Shearing is often a time when various other husbandry tasks are undertaken – it is a great time to take stock of your camelids’ body condition, teeth condition, and to have a look at their skin that has been hidden underneath mounds of fleece all year. It is not necessarily the best day to inject and worm animals, as they are already subject to significant handling stressors on shearing day, no matter how gentle shearing itself may be.
Though temptation is there to simply dose with wormer, parasite treatment should really be targeted at the problems you have on your holding. Worming in the absence of a problem and using wormers ‘just in case’ is a sure-fire way to promote resistance, rendering medications useless when you need them most. Since you have animals grouped together ready for shearing, now is a great opportunity to take faecal samples from your animals, and using your laboratory of choice (veterinary, independent, or even your own), really get to understand the parasite challenges on your pastures. Different wormers target different worm species, and coccidia (another internal parasite) are treated by a different class of medication entirely so it really pays to know what you are dealing with. Your vet can best advise you on sampling, but individual samples taken (gently) direct from the rectum yield the best quality information. Be sure to let the lab know the age, condition, and any previous treatments of the animals to help tailor the treatment required.
Sticking with parasites, shearing can suddenly reveal a lot about what is lurking under fleece and is often a time when we discover mite burdens, or worse, flystrike. The good news is that these conditions are easier to manage once fibre is short, so if you do have any immediate concerns such as crusting, itching or scabbing (particularly on the legs, and the groin/’armpit’ regions), your vet can take the appropriate samples and set a course of treatment depending on the mite responsible.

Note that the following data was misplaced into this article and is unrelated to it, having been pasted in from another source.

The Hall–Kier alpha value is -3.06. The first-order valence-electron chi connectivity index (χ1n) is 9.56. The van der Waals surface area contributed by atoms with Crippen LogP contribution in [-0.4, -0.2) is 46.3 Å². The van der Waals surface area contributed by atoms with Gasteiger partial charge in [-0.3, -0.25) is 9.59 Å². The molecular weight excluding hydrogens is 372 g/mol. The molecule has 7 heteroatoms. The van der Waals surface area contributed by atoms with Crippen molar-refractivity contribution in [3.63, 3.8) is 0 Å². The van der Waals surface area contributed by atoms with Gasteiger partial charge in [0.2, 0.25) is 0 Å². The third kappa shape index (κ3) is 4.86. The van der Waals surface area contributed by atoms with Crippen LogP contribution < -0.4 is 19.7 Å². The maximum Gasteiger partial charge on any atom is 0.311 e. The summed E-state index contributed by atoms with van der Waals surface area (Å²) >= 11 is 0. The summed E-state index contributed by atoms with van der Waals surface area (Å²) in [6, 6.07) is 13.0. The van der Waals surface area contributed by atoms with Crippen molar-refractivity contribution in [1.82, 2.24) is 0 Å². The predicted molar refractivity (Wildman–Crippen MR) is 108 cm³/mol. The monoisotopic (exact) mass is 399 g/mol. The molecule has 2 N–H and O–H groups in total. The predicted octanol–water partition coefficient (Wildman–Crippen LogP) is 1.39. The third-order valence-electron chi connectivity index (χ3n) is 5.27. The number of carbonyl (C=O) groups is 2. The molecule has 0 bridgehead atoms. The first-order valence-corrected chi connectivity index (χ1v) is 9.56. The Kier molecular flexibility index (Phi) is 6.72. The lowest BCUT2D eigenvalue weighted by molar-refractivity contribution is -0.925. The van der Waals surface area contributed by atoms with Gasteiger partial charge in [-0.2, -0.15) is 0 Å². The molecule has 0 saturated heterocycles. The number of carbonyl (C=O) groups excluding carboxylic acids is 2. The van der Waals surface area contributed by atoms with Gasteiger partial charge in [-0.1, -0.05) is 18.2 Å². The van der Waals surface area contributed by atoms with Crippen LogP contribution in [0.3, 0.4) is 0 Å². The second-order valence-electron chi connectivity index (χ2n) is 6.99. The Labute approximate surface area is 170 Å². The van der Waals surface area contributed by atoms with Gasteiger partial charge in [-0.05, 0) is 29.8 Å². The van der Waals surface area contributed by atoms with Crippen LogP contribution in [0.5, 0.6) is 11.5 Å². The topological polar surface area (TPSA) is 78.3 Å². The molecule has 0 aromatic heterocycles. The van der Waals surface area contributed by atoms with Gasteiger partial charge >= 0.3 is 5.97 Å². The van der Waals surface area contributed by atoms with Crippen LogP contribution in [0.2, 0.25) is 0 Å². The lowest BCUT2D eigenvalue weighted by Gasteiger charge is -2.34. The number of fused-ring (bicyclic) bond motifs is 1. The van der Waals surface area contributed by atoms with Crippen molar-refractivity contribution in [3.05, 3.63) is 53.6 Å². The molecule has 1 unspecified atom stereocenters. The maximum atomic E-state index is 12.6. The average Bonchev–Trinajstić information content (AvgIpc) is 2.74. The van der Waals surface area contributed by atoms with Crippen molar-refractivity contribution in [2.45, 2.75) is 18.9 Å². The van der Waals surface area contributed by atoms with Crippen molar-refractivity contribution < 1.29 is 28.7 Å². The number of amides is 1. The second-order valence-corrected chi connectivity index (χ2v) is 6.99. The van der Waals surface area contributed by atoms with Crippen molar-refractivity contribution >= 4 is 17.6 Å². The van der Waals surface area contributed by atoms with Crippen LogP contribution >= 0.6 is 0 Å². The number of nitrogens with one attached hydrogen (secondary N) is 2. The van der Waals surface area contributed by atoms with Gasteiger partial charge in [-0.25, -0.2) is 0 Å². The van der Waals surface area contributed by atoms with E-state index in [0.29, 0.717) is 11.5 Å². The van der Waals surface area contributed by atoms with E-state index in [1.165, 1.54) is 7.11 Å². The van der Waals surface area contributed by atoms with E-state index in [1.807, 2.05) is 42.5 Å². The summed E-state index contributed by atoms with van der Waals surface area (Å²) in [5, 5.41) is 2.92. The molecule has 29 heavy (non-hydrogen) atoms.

Preventative fly repellents should be used over these warmer months: flystrike can advance frighteningly quickly and should be treated as an emergency. The most common comments I hear when attending a fly strike are that the affected area looked like a ‘wet patch’ or as though the alpacas had rolled in something, so if you see darker patches on fibre, it is definitely worth investigating. Initial treatment such as washing and flushing out all fly larvae can limit damage while you seek veterinary advice; struck animals often need extra supportive care.
It is very common for shearing to be accompanied by vaccination for clostridial disease, often administered by shearers as part of the service. Although done with the utmost care and attention, is rather a big day for alpacas, and one has to consider careful whether you feel vaccinating on the same day as a stressful event is worth the risk of adverse reaction or poor immune response. Any management change puts stress on animals, even if they do not appear disgruntled, and I usually advise that vaccination is undertaken in the calmest, safest way with minimal interaction, especially in the case of pregnant females. Vaccination, right down to exactly which product to use, is a personal decision, which should be made with advice from your vet, considering your holding’s risk profile, handling facilities and capabilities.
A few things need to be considered when vaccinating. The first is that vaccines absolutely must be kept cold, or risk being inactivated. Therefore, whomever is administering the vaccines must preserve the cold chain. The next is that vaccines expire within mere hours of being broached, so care must be taken that you are not out with the limit of your chosen vaccine. Do check our vaccine handling tips before planning your vaccinations.
Please speak to your local Westpoint practice if you would like any advice on alpaca husbandry.
Written by Ami Sawran BVSc CertAVP PhD MRCVS